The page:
Arguably, this is the race that first showed that Fernando Alonso was a future star in Formula 1. 2001, Alonso's first season in F1, had been spent with Minardi. The car was quite comfortably the slowest on the grid and competing for points was impossible for Alonso. At the season-ending Japanese Grand Prix, Alonso somehow got P18 in qualifying and in the process out qualified teammate Alex Yoong by 1.8 seconds, as well as both Arrows drivers and the Prost of Tomas Enge.

During the race he managed to hold off the BAR of Panis and the Arrows of Verstappen to clinch P11, his second best finish of the season. His ability to compete with cars that were much faster than his gained him many plaudits as he made the move to Renault to become a test driver. The rest is history.


If you're looking for a defensive masterclass, may I point you in the direction of the 2005 San Marino Grand Prix. After qualifying 2nd, Alonso was promoted to the lead after pole sitter Kimi Raikkonen retired from the race, but that was far from job over for Alonso.

Michael Schumacher had staged a spectacular recovery after starting in just 13th place, with all other cars passed, Schumacher turned his attention to Alonso and was significantly quicker as he bore down on the leader. For 13 laps, Alonso was forced to defend with everything that he and his Renault had, he was ultimately successful as he took victory by the narrowest of margins (0.2 seconds). This would be Alonso's third win in succession and proved to be a catalyst for the rest of the season.


This race is significant for so many reasons. Firstly, it was a sign of things to come for both Fernando Alonso and for Renault. This marked the first race win for Renault as a Constructor for 30 years as well as being Alonso's first race win. As history can tell us, the partnership would bring plenty more success later down the line.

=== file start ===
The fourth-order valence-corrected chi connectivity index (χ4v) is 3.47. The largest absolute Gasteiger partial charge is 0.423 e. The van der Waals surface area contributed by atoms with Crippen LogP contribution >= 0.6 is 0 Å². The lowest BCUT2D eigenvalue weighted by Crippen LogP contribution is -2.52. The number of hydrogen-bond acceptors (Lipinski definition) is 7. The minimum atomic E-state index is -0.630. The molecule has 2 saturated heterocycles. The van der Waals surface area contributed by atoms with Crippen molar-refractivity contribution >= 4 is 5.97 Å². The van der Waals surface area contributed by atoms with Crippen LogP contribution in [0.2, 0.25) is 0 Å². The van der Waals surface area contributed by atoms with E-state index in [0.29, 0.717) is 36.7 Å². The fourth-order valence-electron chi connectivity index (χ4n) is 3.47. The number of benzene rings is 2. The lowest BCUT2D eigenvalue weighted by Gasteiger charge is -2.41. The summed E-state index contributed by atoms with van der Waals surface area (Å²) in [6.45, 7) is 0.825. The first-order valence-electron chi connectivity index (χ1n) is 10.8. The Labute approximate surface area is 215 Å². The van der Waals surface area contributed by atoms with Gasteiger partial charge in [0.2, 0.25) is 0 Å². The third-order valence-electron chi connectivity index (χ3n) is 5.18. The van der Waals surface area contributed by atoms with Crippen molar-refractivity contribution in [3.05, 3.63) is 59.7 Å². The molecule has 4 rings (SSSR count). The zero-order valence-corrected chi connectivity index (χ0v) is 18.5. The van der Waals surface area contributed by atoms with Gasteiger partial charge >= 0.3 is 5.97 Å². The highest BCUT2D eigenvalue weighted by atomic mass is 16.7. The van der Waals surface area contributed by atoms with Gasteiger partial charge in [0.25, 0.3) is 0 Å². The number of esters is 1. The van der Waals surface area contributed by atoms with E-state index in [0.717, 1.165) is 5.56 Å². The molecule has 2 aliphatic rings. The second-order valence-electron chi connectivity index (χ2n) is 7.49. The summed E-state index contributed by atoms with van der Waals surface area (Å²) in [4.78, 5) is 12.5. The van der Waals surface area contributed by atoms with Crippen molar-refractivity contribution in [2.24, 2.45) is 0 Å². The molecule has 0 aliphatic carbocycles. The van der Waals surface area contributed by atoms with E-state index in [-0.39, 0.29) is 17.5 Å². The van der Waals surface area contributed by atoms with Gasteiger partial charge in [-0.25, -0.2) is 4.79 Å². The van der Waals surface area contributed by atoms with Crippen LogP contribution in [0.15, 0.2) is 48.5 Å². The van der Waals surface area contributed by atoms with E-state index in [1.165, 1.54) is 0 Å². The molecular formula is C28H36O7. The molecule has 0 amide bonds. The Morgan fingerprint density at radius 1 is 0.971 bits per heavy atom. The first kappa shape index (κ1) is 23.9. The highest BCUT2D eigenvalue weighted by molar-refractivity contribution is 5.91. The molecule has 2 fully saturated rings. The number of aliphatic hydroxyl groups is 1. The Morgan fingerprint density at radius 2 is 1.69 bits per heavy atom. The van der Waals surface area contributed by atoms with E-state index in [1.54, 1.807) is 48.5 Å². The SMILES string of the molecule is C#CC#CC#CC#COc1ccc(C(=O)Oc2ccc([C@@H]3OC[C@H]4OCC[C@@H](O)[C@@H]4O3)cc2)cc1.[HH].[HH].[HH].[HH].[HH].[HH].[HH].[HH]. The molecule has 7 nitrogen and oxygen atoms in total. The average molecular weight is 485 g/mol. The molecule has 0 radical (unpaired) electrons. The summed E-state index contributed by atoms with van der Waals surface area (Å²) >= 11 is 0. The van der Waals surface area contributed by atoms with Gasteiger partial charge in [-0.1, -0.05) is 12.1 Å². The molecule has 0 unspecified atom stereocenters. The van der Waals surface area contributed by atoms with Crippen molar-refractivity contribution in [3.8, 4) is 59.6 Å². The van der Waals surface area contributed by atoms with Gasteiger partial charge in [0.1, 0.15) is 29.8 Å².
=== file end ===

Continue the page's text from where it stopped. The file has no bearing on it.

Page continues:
The race itself was built upon Alonso's fantastic start, after qualifying on pole he was able to accumulate a lead of 7 seconds after just three laps, this was extended to 21 seconds after 13 laps. From here it was down to Alonso to stay focused and see out the race win in a composed manner. He did just this, showing that he was mature beyond his years. Winning the race at just 22 years old, Alonso broke Bruce McLaren's record as the youngest driver to win a race. A record that had stood since 1959.


It's tough to judge which is better: Alonso's performance or the race itself. Changing conditions meant that this race turned out to be a dramatic affair, that was pretty clear from the off as the Spyker of Markus Winklehock led as he was the only driver to start on wet tyres. Once the circuit had dried and the carnage had subsided, it was Felipe Massa who led comfortably out front with Alonso a long way back.

The weather would have one more say in the race however, another downpour meant that it would be intermediate tyres until the end of the race. Felipe Massa was immensely confident with the dry tyres and would almost certainly the victory, but on the inters it was Alonso who was much quicker and begun to put pressure on the Brazilian. The lead evaporated at an astonishing rate, he then made the decisive pass on lap 56 to take a famous victory.


15th August 2004 - that was the last date before the 2010 Singapore Grand Prix where a driver managed to secure pole position, the fastest lap and lead every lap on the way to victory. This is more commonly known as the 'Grand Chelem'. It was Michael Schumacher who had last achieved it at the Hungarian Grand Prix, six years later and Alonso had one for himself.

The race may not have been the most spectacular, but Alonso needed every bit of his talent to hold off the Red Bull of Sebastian Vettel. The pair traded fastest laps throughout the entire race with Vettel applying pressure at all times. Despite Vettel probably having a quicker car, Alonso delivered a flawless performance to claim the 25 points.